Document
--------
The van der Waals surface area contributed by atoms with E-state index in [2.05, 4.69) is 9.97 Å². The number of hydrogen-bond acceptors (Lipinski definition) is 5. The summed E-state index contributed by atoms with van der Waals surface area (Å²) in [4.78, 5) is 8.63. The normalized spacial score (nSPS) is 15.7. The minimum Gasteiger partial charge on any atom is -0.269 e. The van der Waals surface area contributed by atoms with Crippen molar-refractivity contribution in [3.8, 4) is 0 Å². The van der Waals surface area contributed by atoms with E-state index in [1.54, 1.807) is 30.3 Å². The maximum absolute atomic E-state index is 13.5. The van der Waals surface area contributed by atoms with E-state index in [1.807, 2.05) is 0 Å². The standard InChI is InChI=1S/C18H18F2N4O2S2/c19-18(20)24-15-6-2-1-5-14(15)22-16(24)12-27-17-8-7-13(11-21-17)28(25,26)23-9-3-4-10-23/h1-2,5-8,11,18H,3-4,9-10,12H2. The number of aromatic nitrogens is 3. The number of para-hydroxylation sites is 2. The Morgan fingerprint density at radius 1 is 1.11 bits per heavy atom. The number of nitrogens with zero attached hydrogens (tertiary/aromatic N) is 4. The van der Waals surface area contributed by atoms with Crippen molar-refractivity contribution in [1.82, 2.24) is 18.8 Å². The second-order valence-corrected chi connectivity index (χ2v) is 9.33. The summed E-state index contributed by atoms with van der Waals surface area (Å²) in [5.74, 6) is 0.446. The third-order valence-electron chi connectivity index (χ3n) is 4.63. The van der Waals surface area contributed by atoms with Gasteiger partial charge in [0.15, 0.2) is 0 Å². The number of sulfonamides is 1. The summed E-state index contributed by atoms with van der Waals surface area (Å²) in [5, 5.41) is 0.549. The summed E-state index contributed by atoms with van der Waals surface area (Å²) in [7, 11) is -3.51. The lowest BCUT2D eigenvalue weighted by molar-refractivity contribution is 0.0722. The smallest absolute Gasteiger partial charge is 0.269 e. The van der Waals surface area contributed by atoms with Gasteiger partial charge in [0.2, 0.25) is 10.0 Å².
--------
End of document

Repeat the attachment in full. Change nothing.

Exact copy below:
The van der Waals surface area contributed by atoms with E-state index in [2.05, 4.69) is 9.97 Å². The number of hydrogen-bond acceptors (Lipinski definition) is 5. The summed E-state index contributed by atoms with van der Waals surface area (Å²) in [4.78, 5) is 8.63. The normalized spacial score (nSPS) is 15.7. The minimum Gasteiger partial charge on any atom is -0.269 e. The van der Waals surface area contributed by atoms with Crippen molar-refractivity contribution in [3.8, 4) is 0 Å². The van der Waals surface area contributed by atoms with E-state index in [1.54, 1.807) is 30.3 Å². The maximum absolute atomic E-state index is 13.5. The van der Waals surface area contributed by atoms with E-state index in [1.807, 2.05) is 0 Å². The standard InChI is InChI=1S/C18H18F2N4O2S2/c19-18(20)24-15-6-2-1-5-14(15)22-16(24)12-27-17-8-7-13(11-21-17)28(25,26)23-9-3-4-10-23/h1-2,5-8,11,18H,3-4,9-10,12H2. The number of aromatic nitrogens is 3. The number of para-hydroxylation sites is 2. The Morgan fingerprint density at radius 1 is 1.11 bits per heavy atom. The number of nitrogens with zero attached hydrogens (tertiary/aromatic N) is 4. The van der Waals surface area contributed by atoms with Crippen molar-refractivity contribution in [1.82, 2.24) is 18.8 Å². The second-order valence-corrected chi connectivity index (χ2v) is 9.33. The summed E-state index contributed by atoms with van der Waals surface area (Å²) in [5.74, 6) is 0.446. The third-order valence-electron chi connectivity index (χ3n) is 4.63. The van der Waals surface area contributed by atoms with Gasteiger partial charge in [0.15, 0.2) is 0 Å². The number of sulfonamides is 1. The summed E-state index contributed by atoms with van der Waals surface area (Å²) in [5, 5.41) is 0.549. The summed E-state index contributed by atoms with van der Waals surface area (Å²) in [7, 11) is -3.51. The lowest BCUT2D eigenvalue weighted by molar-refractivity contribution is 0.0722. The smallest absolute Gasteiger partial charge is 0.269 e. The van der Waals surface area contributed by atoms with Gasteiger partial charge in [0.2, 0.25) is 10.0 Å².